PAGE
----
Antibiotics Used by the Meat Industry

In response to the question, "Should I be worried about ANTIBIOTICS in my meat?," CommonGround answers: "The FDA does not allow meat to be sold with traces of antibiotics above strict safety limits. The U.S. Food Safety and Inspection Service performs scheduled, but random, testing of meat nation- wide (sic). Any antibiotics used to keep animals healthy are carefully selected and administered in accordance with industry training and principles. Antibiotics have required withdrawal times, or a specific number of days that must pass between the last antibiotic treatment and before the animal can enter the food supply, to ensure the products have sufficiently cleared an animal's system."

According to a report prepared by Consumer Reports in June 2012, it is true that there are required withdrawal times, but "antibiotics can still be heavily used in the growing process for pigs and chickens . . . Technically, meat could be free of antibiotic residue despite the earlier use of antibiotics." However, the use of antibiotics in meat animals is a concern for consumers not just because of possible residues, according to March 2012 survey results published in the same report. 72 percent of consumers were "extremely or very concerned" about "creating new superbugs that cause illnesses that antibiotics cannot cure," and 67 percent were concerned about antibiotics "in livestock feed, allowing them to be raised in crowded and unsanitary conditions," while 65 percent were concerned about antibiotics "leaving residues in the meat for human consumption" and 61 percent were concerned about antibiotics "in feed leading to antibiotics polluting the environment through agricultural runoff." The withdrawal of antibiotic use a period of time before slaughter so that residue levels move below FDA limits does not address the other three of these four issues, especially the issue of top concern, the creation of antibiotic-resistant pathogenic microorganisms.[15]

United Soybean Board

The United Soybean Board (USB) calls itself the "checkoff" organization for producers of the commodity crop soy. According to USB, "The soybean checkoff helps facilitate market growth and creation by funding and directing marketing, research and commercialization programs. By building demand both at home and abroad, the soybean checkoff helps ensure a strong and profitable future for U.S. soybean farmers." By law, as a checkoff, USB cannot engage in lobbying or other advocacy on policy issues.[16]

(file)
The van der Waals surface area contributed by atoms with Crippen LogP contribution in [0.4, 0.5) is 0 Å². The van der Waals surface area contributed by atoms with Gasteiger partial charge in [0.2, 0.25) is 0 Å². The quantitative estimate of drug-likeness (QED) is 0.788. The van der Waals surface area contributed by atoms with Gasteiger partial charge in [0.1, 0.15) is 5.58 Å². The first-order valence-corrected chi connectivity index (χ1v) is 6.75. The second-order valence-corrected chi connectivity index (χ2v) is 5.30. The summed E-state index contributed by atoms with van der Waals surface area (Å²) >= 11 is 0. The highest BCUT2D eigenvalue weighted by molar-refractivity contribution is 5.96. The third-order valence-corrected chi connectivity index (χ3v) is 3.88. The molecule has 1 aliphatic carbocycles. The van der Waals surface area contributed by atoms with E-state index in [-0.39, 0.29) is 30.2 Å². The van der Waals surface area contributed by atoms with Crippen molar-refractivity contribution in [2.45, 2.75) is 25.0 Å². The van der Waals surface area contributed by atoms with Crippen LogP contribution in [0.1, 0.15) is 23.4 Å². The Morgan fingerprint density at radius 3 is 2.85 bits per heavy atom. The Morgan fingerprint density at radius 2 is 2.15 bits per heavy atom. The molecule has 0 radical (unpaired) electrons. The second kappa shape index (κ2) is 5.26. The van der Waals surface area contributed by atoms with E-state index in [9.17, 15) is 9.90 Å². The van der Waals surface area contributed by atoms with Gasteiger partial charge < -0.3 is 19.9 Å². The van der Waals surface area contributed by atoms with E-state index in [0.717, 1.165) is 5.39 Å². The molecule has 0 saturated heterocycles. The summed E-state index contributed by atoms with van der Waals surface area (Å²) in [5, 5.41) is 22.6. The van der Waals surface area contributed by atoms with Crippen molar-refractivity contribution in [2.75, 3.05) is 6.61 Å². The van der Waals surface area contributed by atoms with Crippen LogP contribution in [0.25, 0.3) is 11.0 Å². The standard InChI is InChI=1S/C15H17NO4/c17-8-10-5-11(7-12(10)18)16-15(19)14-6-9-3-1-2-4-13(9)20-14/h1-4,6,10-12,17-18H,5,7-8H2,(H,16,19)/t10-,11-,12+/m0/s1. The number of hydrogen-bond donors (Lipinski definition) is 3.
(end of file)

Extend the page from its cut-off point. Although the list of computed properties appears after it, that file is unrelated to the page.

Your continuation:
USB's 501(c)4 counterpart, the American Soybean Association (ASA), "focuses on state and national policy issues," i.e. lobbying.[16]

National Corn Growers Association

The National Corn Growers Association (NCGA) calls itself "a membership organization and a federation of states" that exists to "create and increase opportunities for corn growers." Unlike the USB, the NCGA has a "united coordinated policy effort," i.e. it lobbies.[17]

A "current action alert" for its members provides text for a letter to representatives claiming that, "as for the Food vs. Fuel issue your colleagues are trying to drum up once more, it's been proven time and time again that ethanol had little to do with food prices," and that "the ethanol industry is saving money for American consumers and producing jobs during a time of financial difficulty for rural America." Yet even in 2001, Cornell ecologist David Pimentel stated, "Abusing our precious croplands to grow corn for an energy-inefficient process that yields low-grade automobile fuel amounts to unsustainable, subsidized food burning."[18]


The only contact information available for CommonGround on its website,, is a news media contact email address, media at findourcommonground dot com, as well as a web contact form.[19]


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  1. CommonGround, About CommonGround, organizational website, accessed May 2012
  2. CommonGround, About, organizational Facebook page, accessed May 8, 2012
  3. WhoIs, Registrar, domain registration website, accessed May 8, 2012
  4. Gina Ehrhard, Gina Ehrhard, career profile, accessed May 2012
  5. Osborn & Barr, Public Relations Management Supervisor, company website, accessed May 2012
  6. Osborn & Barr, O+B PR Strikes Gold at 2012 Golden ARC Awards, company blog, April 4, 2012, accessed May 2012
  7. United Egg Producers, About Us, association website, accessed April 2013.
  8. David Volkin, U.S. Department of Agriculture, Understanding Capper-Volstead, government agency report, June 1985.
  9. Google Scholar search for "caged free-range chickens shell bacteria", Google Scholar search, performed May 2, 2013.
  10. P. S. Holt, R. H. Davies, J. Dewulf, R. K. Gast, J. K. Huwe, D. R. Jones, D. Waltman, and K. R. Willian, The impact of different housing systems on egg safety and quality, Poultry Science (Vol. 90, No. 1), January 2011, pp. 251-262.
  11. Genetically Modified Foods, PBS article accompanying premiere of documentary "Hybrid," July 9, 2002.
  12. World Health Organization, 20 questions on genetically modified foods, organizational website, accessed May 2013.
  13. Pew Initiative on Food and Biotechnology, Guide to U.S. Regulation of Genetically Modified Food and Agricultural Biotechnology Products, organizational report, September 3, 2001, p. 21.
  14. Margaret Mellon, Ph.D, J.D., and Jane Rissler, Ph.D, Union of Concerned Scientists, Environmental Effects of Genetically Modified Food Crops -- Recent Experiences, scientific paper presented by Margaret Mellon at a conference, Genetically Modified Foods—the American Experience, sponsored by the Royal Veterinary and Agricultural University, Copenhagen, Denmark, June 12-13, 2003, accessed on UCS website May 2013.
  15. Meagen Bohne and Jean Halloran, Consumers Union, Meat on Drugs, Consumer Reports, June 2012, pp. 8 & 21.
  16. 16.0 16.1 United Soybean Board, Your United Soybean Board (USB), BeyondTheBean Online, organizational website, accessed May 2012
  17. National Corn Growers Association, Mission Vision, organizational website, accessed May 2012
  18. Roger Segelken, scientist terms corn-based ethanol 'subsidized food burning', Cornell Chronicle, August 23, 2001, accessed May 2012.
  19. CommonGround, Contact Us, organizational website, accessed May 2012